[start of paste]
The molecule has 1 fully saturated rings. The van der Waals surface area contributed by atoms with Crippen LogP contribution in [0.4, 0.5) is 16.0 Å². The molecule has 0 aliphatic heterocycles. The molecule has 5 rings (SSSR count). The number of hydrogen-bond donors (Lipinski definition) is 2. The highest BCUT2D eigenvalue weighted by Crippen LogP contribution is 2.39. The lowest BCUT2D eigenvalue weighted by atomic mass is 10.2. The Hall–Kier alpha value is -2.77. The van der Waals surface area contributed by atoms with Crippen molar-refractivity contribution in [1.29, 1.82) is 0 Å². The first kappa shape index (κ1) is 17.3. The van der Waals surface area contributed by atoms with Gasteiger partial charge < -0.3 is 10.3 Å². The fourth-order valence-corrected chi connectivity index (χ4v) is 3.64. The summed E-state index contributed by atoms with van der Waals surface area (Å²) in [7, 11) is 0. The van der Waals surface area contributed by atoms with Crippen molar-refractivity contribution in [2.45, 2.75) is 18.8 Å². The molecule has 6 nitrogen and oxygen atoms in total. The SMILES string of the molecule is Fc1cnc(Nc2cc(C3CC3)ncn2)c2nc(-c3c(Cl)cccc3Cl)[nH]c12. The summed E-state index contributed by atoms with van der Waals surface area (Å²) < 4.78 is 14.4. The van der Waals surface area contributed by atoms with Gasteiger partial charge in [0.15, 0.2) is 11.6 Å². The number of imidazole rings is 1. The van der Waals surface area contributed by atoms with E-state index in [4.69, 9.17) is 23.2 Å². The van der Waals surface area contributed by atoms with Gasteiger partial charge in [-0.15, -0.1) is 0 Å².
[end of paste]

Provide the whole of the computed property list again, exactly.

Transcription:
The molecule has 1 fully saturated rings. The van der Waals surface area contributed by atoms with Crippen LogP contribution in [0.4, 0.5) is 16.0 Å². The molecule has 0 aliphatic heterocycles. The molecule has 5 rings (SSSR count). The number of hydrogen-bond donors (Lipinski definition) is 2. The highest BCUT2D eigenvalue weighted by Crippen LogP contribution is 2.39. The lowest BCUT2D eigenvalue weighted by atomic mass is 10.2. The Hall–Kier alpha value is -2.77. The van der Waals surface area contributed by atoms with Crippen molar-refractivity contribution in [1.29, 1.82) is 0 Å². The first kappa shape index (κ1) is 17.3. The van der Waals surface area contributed by atoms with Gasteiger partial charge < -0.3 is 10.3 Å². The fourth-order valence-corrected chi connectivity index (χ4v) is 3.64. The summed E-state index contributed by atoms with van der Waals surface area (Å²) in [7, 11) is 0. The van der Waals surface area contributed by atoms with Crippen molar-refractivity contribution in [2.45, 2.75) is 18.8 Å². The molecule has 6 nitrogen and oxygen atoms in total. The SMILES string of the molecule is Fc1cnc(Nc2cc(C3CC3)ncn2)c2nc(-c3c(Cl)cccc3Cl)[nH]c12. The summed E-state index contributed by atoms with van der Waals surface area (Å²) < 4.78 is 14.4. The van der Waals surface area contributed by atoms with Gasteiger partial charge in [0.15, 0.2) is 11.6 Å². The number of imidazole rings is 1. The van der Waals surface area contributed by atoms with E-state index in [4.69, 9.17) is 23.2 Å². The van der Waals surface area contributed by atoms with Gasteiger partial charge in [-0.15, -0.1) is 0 Å².